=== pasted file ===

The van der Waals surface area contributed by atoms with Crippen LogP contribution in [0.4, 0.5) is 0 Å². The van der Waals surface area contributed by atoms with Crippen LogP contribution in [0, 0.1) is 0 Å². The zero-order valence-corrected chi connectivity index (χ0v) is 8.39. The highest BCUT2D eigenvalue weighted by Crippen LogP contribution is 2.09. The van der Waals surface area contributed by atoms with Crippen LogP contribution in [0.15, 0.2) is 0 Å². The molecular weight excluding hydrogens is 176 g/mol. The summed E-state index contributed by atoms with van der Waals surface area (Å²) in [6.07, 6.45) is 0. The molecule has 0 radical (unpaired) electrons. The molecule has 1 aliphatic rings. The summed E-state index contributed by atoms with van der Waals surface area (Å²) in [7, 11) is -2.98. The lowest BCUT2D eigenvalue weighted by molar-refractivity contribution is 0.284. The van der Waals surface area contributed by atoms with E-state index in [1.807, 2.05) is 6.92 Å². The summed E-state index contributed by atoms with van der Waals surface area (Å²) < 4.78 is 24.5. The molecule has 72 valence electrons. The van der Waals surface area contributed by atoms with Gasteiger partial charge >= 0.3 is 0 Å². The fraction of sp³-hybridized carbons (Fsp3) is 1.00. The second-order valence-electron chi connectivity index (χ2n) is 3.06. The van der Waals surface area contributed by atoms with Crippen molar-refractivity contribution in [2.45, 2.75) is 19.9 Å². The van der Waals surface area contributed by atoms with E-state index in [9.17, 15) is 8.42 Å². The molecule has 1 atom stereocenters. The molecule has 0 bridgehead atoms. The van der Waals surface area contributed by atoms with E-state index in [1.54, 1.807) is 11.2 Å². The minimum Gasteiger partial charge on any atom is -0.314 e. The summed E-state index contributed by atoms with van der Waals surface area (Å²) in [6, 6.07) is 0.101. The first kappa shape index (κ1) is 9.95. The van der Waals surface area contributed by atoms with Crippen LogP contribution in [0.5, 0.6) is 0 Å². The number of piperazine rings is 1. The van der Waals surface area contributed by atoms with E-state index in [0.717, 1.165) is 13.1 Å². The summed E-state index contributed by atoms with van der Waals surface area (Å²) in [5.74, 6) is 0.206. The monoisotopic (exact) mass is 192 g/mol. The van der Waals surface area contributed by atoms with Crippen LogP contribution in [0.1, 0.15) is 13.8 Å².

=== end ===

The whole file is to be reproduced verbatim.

The van der Waals surface area contributed by atoms with Crippen LogP contribution in [0.4, 0.5) is 0 Å². The van der Waals surface area contributed by atoms with Crippen LogP contribution in [0, 0.1) is 0 Å². The zero-order valence-corrected chi connectivity index (χ0v) is 8.39. The highest BCUT2D eigenvalue weighted by Crippen LogP contribution is 2.09. The van der Waals surface area contributed by atoms with Crippen LogP contribution in [0.15, 0.2) is 0 Å². The molecular weight excluding hydrogens is 176 g/mol. The summed E-state index contributed by atoms with van der Waals surface area (Å²) in [6.07, 6.45) is 0. The molecule has 0 radical (unpaired) electrons. The molecule has 1 aliphatic rings. The summed E-state index contributed by atoms with van der Waals surface area (Å²) in [7, 11) is -2.98. The lowest BCUT2D eigenvalue weighted by molar-refractivity contribution is 0.284. The van der Waals surface area contributed by atoms with E-state index in [1.807, 2.05) is 6.92 Å². The summed E-state index contributed by atoms with van der Waals surface area (Å²) < 4.78 is 24.5. The molecule has 72 valence electrons. The van der Waals surface area contributed by atoms with Gasteiger partial charge >= 0.3 is 0 Å². The fraction of sp³-hybridized carbons (Fsp3) is 1.00. The second-order valence-electron chi connectivity index (χ2n) is 3.06. The van der Waals surface area contributed by atoms with Crippen molar-refractivity contribution in [2.45, 2.75) is 19.9 Å². The van der Waals surface area contributed by atoms with E-state index in [9.17, 15) is 8.42 Å². The molecule has 1 atom stereocenters. The molecule has 0 bridgehead atoms. The van der Waals surface area contributed by atoms with E-state index in [1.54, 1.807) is 11.2 Å². The minimum Gasteiger partial charge on any atom is -0.314 e. The summed E-state index contributed by atoms with van der Waals surface area (Å²) in [6, 6.07) is 0.101. The first kappa shape index (κ1) is 9.95. The van der Waals surface area contributed by atoms with Crippen LogP contribution in [0.5, 0.6) is 0 Å². The number of piperazine rings is 1. The van der Waals surface area contributed by atoms with E-state index in [0.717, 1.165) is 13.1 Å². The summed E-state index contributed by atoms with van der Waals surface area (Å²) in [5.74, 6) is 0.206. The monoisotopic (exact) mass is 192 g/mol. The van der Waals surface area contributed by atoms with Crippen LogP contribution in [0.1, 0.15) is 13.8 Å².